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'Othello': A Tragedy of Deception or a Tragedy of Self-deception? Depicting the downfall and eventual suicide of the honourable central protagonist of the play, Shakespeare

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Introduction

'Othello': A Tragedy of Deception or a Tragedy of Self-deception? Depicting the downfall and eventual suicide of the honourable central protagonist of the play, Shakespeare unequivocally presents 'Othello' as a tragedy; however the nature of this tragedy is somewhat ambiguous, and thus has caused controversy amongst critics. In order for the audience to believe that the tragedy of 'Othello' is one of mere deception, they are predominantly to be convinced of Iago's opportunistic, foul, manipulative, nature juxtaposed with Othello's righteous nobility and honour. Alternatively, the audience may look beyond the obvious, recognising faults within Othello that consequently lead them to believe that he aids Iago in bringing about his own downfall. They may therefore identify the nature of the play as a tragedy of self-deception on Othello's part. Immediately, Shakespeare imposes Iago's sadistic, ruthless nature on the audience in Act One of the play, as he exhibits the villain's swear to gain revenge against Othello for promoting Cassio above him. Initially, the audience may feel that Iago's bitterness is justified, as he appears to be giving understandable reasons to be irritated. For instance that Othello promoted a man who's 'never set a squadron in the field' above Iago 'of whom his eyes hath seen proof/ At Rhodes, at Cyprus, and on other grounds,/ Christen'd and Heathen'. ...read more.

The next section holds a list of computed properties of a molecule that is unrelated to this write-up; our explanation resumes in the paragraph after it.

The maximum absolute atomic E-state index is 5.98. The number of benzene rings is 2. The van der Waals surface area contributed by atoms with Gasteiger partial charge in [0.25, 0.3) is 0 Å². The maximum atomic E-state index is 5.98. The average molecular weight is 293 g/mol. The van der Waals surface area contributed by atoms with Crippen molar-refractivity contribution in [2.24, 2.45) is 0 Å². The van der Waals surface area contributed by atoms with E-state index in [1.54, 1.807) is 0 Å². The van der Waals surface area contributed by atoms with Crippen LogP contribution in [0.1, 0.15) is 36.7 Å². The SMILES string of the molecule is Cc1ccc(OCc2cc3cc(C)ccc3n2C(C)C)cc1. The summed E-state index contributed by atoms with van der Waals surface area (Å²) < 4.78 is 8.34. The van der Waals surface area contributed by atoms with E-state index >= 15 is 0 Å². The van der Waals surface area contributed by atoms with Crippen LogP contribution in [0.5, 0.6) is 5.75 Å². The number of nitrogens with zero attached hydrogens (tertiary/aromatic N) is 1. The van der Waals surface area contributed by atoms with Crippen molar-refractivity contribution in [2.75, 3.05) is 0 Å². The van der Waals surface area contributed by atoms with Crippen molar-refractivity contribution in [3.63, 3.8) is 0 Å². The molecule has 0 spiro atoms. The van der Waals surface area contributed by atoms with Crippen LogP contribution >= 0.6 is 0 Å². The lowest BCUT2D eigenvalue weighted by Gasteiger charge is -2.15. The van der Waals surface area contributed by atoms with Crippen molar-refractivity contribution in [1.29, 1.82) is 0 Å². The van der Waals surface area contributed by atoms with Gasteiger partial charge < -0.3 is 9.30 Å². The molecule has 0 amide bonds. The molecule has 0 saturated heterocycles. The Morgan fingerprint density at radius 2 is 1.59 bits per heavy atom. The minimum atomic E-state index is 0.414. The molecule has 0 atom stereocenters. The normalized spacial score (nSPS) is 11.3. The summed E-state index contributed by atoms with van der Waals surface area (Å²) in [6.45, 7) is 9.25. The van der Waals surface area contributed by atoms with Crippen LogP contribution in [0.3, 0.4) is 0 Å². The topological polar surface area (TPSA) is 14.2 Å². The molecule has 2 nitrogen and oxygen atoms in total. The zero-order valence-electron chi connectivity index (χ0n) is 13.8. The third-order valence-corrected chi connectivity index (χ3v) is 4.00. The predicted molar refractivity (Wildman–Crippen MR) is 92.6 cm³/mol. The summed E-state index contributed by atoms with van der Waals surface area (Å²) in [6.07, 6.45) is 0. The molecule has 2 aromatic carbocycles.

Middle

For instance in his reply to Othello's query about the reason behind Iago's curiosity, he states 'But for satisfaction of my thought. No further harm'. His repeated repetition of Othello's words, for example 'Think, my Lord?', also proves to be extremely effective in evoking Othello's suspicions. In withholding his thoughts Iago appears to Othello as being loyal to Cassio and this is the quality recognised by Othello; not Iago's incrimination of the dependable Lieutenant. Therefore, Othello does not suspect Iago of foul play. The evidence of the effectiveness of these techniques is conveyed through Othello's words; '...thou echo'st me;/As if there were some monster in thy thought...And when I told thee, he was of my counsel...thou criedst, Indeed?...as if thou then had shut up in thy brain/Some horrible conceit.' This is the first indication that Iago's attempts at manipulating Othello's thoughts have been successful, and prove Shakespeare's success at depicting Iago as a wily, calculating villain, which must be achieved if the play is to be a tragedy of deception. As well as communicating Iago's poisonous nature in this scene, in seeking his sworn vengeance against Othello, Shakespeare displays immense intelligence and cunning in the villainous character, as he is opportunistic and exploits Othello's insecurities and personality flaws. ...read more.

Conclusion

In my opinion, the nature that one believes the tragedy of the play to be depends on whether they see the so-called flaws and insecurities in Othello's nature to be thus, or to be the attributes of a purely noble and honourable general. In Othello's final speech, having realised the error of his ways and the victim he has been to Iago's masterly manipulation and thirst for revenge, the tragic hero states that he is 'one, not easily jealous, but being wrought,/ perplexed in the extreme'. This is a claim that must be carefully considered when stating the nature of the tragedy of 'Othello'. It is my belief that Othello would never have accused Desdemona of being unfaithful had the idea not been planted in his head, due to his genuinely honourable and trusting nature. Hence, I believe that the play is a tragedy of deception of Iago against Othello, though only to a certain degree. I also believe that there is an element of self-deception on Othello's part, as he seems easily convinced by Iago with little evidence, due to his existing insecurities about his marriage. I do not agree that 'Othello' is completely a tragedy of self-deception however; as I don't think that Othello would have deceived himself to such a degree if he was not subjected to Iago's ruthless manipulation, and intent to deceive. ?? ?? ?? ?? Bethany Weston 1 ...read more.

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